A former Georgia banker accused of stealing millions from investors before vanishing for 18 months pleaded not guilty Wednesday to federal bank fraud charges and agreed to remain jailed without bond pending trial.
Aubrey Lee Price, 47, didn't speak as he sat hunched between his court-appointed lawyer and an attorney who's a family friend and has agreed to assist with his case for free. Though prosecutors say he misspent, embezzled and lost $21 million, Price was able to show the court that he doesn't have enough money to hire a lawyer, said U.S. Magistrate Judge G.R. Smith.
Authorities say Price faked financial records in an attempt to cover his tracks before he disappeared in June 2012. He sent letters to his family and acquaintances saying he was "incapable of continuing in this life" and other strong hints that he planned to commit suicide. A Florida judge declared Price dead a year ago. Meanwhile, the Montgomery Bank & Trust, a rural bank near Vidalia at which Price served as a director since 2010, closed because its assets and reserves were depleted.
Attorney Duston Tapley Jr., a longtime friend of Price's family, said after the hearing at federal court in Statesboro that he'd always known Price to be a hard worker and a "good guy growing up."
"The facts of this case are going to be different than the facts in the papers, and in Mr. Price's favor," said Tapley, who has asked to assist with Price's case. His lead attorney, Joshua Lowther, left court without commenting.
Price appeared in court still wearing the dark, shoulder length hair and beard he had on New Year's Eve when a sheriff's deputy on Interstate 95 near Brunswick pulled over his truck because he thought its tinted windows were too dark. Price had short, blondish hair and was clean shaven when he vanished a year and a half ago.
Prosecutor Brian Rafferty told the judge Price should be held without bond because his time as a fugitive made him a flight risk. Lowther said Price had no objection to remaining in custody.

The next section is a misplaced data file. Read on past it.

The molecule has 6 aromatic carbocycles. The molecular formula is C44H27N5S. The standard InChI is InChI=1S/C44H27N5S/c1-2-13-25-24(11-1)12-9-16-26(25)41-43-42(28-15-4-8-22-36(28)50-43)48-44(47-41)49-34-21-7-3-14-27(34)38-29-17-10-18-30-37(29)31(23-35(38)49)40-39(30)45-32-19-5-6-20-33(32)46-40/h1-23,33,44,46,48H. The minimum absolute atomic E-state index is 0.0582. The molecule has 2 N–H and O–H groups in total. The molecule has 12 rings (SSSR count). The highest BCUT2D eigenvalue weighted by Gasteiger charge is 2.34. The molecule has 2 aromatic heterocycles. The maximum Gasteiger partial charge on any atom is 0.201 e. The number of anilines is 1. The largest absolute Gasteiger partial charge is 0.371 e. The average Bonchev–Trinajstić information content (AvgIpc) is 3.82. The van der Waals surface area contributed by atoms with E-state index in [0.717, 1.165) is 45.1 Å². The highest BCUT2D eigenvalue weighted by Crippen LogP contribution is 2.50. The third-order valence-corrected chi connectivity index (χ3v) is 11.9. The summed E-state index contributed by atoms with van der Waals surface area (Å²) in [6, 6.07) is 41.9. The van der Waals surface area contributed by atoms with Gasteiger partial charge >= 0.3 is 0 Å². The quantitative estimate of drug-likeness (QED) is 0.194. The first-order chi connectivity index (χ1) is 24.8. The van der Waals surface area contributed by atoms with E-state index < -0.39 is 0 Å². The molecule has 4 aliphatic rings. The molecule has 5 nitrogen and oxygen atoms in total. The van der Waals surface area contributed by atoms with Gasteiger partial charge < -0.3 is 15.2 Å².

Price became director of Montgomery Bank & Trust in Ailey in December 2010 when a company he controlled bought a controlling portion of the bank's stock, according to a complaint filed in June 2012 in federal court in New York. Price then opened brokerage accounts through a securities clearing and custodial firm in New York and told bank managers he would invest in U.S. Treasury securities.
Instead of investing the bank's money, authorities say Price wired the funds into accounts he controlled at other financial institutions and provided bank managers with fraudulent documents. Prosecutors have said he raised about $40 million from 115 investors, most of them in Georgia and Florida.
Price moved his wife and children from Bradenton, Fla., to Valdosta just a few weeks before he disappeared. Letters Price sent afterward said he was going to Key West, Fla., to board a ferry headed to Fort Myers and planned to jump off somewhere along the way to end his life. Credit card records showed he purchased dive weights and a ferry ticket. Price was declared dead at his wife's request about six months later.
In the rambling letter he left, Price denied stealing any of his clients' money, saying he lost it all through bad investments. "I created false statements, covered up my losses and deceived and hurt the very people I was trying to help," the letter said.
Following Price's arrest last week, authorities have said he told them he worked odd jobs and performed migrant labor during his stint as a fugitive. But Florida investigators also suspect he also may have been growing marijuana. Marion County sheriff's deputies in Ocala, Fla., found 225 pot plants on New Year's Day at a home they suspect Price was renting under a false name. The landlord called to report the marijuana and deputies at the home found ID cards with Price's photo but a different name.
Jimmy Newsome of Statesboro, who says Price is responsible for losing money his daughter-in-law invested to send his granddaughter to college, said he's not the least bit sorry for Price and feels he should get the maximum penalty. That's 30 years in prison and a $1 million fine, according to the judge.
"I just can't imagine anybody that would do this to a family, and all the other families involved," Newsome said after leaving the courthouse.